Jaconellis - the place to be

Joan Cumbers, without her vanity case!
From the private collection of Joan Cumbers

In the 1950’s Tony and Mena Jaconelli ran a milk bar, which during the evenings became a popular teenage haunt. It was happy place, where you could buy espresso coffee, listen to the juke box and chat with your friends. At the time it was regarded by many, as the best coffee bar in town.  

See and be seen
‘Jaconellis’ was on the corner of the seafront and Ship Street, not far from Pool Valley and the Steine. It was an ideal place to meet with your friends if going on to another venue. If you had arranged to meet up with friends, big café windows meant you could see and be seen.

A ‘must have’ fashion item
Dressed in our drainpipe trousers and ballerina shoes, or tight skirts and stiletto heeled shoes, we girls posed on the high stools, holding our long umbrellas and vanity cases. A vanity case was a ‘must have’ fashion item which had a handle on top, and was used instead of a handbag. Their bulky shape made rendered them most useful in keeping a persistent boy at bay when in a tight corner! 

A special meeting place
My friends and I spent many evenings in Jaconellis, listening to Elvis, Buddy Holly, Gene Vincent, Little Richard and a particular favourite of mine, Sandy Nelson playing ‘Let there be drums’.  It holds very special memories for me, as it was there I met my husband 50 years ago. He had come down to the coast for the day. The rest as they say is history.

Comments about this page

  • Oh yes that was the place to be on a Friday, Saturday, and Sunday. What a friendly place the owners made it – you could sit for ages with a cup of coffee. It was always a good get together there, the music, the smell of coffee – lovely . Nearly everyone had a Vanity Bag made of a hard cardboard like material. Us girls always went to the roller rink in West Street those nights, so Jaconellis was always our meeting place. Lewes’s at the top of North Street for our stilettos for 10/6 and a blouse and long black skirt. You had to make sure you got to the rink early to get boots otherwise you had to sit on the side and watch. I always carried a pair of flats and my short skating skirt my friend Joses mum made me in my case. We certainly knew how to enjoy ourselves then didn’t we .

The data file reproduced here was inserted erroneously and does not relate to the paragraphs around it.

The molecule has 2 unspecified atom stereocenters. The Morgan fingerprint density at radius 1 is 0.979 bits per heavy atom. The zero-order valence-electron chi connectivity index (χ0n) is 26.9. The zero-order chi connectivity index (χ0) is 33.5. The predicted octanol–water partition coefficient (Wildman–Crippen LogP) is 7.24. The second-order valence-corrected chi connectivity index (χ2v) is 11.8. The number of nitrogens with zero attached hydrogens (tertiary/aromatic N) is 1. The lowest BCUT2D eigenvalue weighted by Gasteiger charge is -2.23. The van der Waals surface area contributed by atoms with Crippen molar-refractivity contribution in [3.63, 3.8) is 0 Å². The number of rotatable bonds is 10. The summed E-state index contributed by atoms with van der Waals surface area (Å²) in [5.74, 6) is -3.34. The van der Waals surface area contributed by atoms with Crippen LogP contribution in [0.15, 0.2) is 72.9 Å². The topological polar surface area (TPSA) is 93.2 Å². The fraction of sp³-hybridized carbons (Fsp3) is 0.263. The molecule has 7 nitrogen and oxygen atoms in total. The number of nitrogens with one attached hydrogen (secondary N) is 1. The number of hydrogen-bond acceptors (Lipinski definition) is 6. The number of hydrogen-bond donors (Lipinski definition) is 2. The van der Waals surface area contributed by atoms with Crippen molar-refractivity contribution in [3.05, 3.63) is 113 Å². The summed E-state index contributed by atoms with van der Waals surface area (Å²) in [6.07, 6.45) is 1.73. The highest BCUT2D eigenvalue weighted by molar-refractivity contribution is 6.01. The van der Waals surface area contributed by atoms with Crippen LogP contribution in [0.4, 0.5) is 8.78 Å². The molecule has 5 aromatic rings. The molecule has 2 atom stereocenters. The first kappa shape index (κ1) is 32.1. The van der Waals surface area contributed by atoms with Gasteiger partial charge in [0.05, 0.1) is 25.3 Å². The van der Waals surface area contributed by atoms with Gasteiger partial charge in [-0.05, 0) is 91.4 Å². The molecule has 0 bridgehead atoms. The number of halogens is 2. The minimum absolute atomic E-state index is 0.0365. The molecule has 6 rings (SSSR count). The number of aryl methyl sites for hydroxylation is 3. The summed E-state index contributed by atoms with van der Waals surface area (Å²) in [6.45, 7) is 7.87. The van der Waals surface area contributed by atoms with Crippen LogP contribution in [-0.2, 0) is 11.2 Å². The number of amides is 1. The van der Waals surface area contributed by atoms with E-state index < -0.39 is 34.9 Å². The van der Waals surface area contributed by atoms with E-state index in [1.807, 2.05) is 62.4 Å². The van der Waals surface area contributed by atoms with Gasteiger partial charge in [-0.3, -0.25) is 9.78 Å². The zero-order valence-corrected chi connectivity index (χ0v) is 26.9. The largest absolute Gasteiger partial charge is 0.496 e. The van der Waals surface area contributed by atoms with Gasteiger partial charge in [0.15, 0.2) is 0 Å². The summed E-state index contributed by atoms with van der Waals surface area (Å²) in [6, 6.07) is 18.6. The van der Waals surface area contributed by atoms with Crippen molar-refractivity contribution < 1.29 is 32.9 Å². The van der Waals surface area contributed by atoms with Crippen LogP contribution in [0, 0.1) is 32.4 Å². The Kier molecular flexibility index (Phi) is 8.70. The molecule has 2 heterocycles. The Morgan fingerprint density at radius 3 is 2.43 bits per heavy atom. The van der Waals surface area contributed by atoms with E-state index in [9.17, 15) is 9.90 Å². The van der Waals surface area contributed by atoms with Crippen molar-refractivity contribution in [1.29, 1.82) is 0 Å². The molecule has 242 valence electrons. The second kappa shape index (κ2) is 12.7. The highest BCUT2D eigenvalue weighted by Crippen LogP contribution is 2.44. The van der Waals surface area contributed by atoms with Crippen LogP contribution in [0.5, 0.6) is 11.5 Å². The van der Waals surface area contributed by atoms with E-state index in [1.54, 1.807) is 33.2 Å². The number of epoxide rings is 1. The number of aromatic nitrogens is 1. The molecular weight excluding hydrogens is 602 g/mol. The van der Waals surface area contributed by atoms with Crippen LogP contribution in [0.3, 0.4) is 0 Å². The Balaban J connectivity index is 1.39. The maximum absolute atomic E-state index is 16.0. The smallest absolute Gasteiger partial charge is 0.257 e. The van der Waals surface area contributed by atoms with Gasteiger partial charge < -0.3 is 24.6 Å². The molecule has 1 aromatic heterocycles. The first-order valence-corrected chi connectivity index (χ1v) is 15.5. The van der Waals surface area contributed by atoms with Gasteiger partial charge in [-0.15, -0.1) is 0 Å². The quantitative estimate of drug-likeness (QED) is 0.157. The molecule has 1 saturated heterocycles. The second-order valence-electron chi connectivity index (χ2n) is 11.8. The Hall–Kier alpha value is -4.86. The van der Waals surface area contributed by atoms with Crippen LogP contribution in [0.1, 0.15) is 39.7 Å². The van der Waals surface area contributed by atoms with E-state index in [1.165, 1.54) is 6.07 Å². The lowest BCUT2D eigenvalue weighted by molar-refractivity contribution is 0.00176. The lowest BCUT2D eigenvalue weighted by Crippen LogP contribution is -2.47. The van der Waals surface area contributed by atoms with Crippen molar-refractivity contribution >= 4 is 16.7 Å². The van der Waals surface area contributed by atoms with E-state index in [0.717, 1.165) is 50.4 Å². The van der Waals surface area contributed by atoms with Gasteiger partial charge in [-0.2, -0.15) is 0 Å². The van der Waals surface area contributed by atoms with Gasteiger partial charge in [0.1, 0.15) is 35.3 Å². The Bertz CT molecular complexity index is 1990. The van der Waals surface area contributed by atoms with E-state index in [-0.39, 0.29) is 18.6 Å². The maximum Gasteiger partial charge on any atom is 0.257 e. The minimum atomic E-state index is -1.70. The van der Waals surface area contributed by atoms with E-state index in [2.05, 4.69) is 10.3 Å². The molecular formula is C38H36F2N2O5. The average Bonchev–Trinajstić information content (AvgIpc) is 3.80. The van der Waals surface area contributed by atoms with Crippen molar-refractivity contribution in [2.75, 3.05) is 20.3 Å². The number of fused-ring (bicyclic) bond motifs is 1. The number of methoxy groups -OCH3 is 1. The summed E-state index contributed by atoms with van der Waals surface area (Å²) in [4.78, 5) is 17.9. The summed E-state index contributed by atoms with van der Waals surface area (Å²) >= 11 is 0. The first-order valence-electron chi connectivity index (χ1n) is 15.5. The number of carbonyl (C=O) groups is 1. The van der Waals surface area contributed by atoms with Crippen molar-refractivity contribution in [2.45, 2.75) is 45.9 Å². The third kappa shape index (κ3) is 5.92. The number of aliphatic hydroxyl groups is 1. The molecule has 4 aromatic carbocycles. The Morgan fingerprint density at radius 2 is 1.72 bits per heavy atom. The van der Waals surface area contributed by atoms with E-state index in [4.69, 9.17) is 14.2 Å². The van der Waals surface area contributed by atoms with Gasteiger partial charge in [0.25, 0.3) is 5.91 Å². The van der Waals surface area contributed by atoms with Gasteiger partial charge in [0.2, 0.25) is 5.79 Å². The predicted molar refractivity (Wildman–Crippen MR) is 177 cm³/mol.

By am (05/10/2009)
  • Does anyone remember The Cottage coffee bar in Middle Street. It was down a little lane at the Duke Street end. I spent many evenings there in the early sixties.

    By Roger Durrant (06/10/2009)
  • Hi Roger try: http://www.mybrightonandhove.org.uk/page_id__8929.aspx link for the cottage.

    By Peter Groves (06/10/2009)
  • Put The Cottage coffee bar into the search box at the top of page to find loads of memories of that magical place Roger.

    By Gordon Coleman (07/10/2009)
  • Hi Am, like you I also went to the roller rink. I was lucky with the boots, the chap who handed them out had a soft spot for me and saved me a good pair. Do you remember The Shoe Box, in the street behind Lewes’s, first on the right down West Street? They did Italian shoes, very much the in thing then.

    By Joan (26/10/2009)
  • Hi Joan. What year were you there? We might have been in the same crowd. It was a good time – you felt so safe in those days. We certainly knew how to enjoy ourselves.

    By Pam (09/11/2009)
  • Hi again Pam. It would have been during 1957/8.

    By Joan (10/11/2009)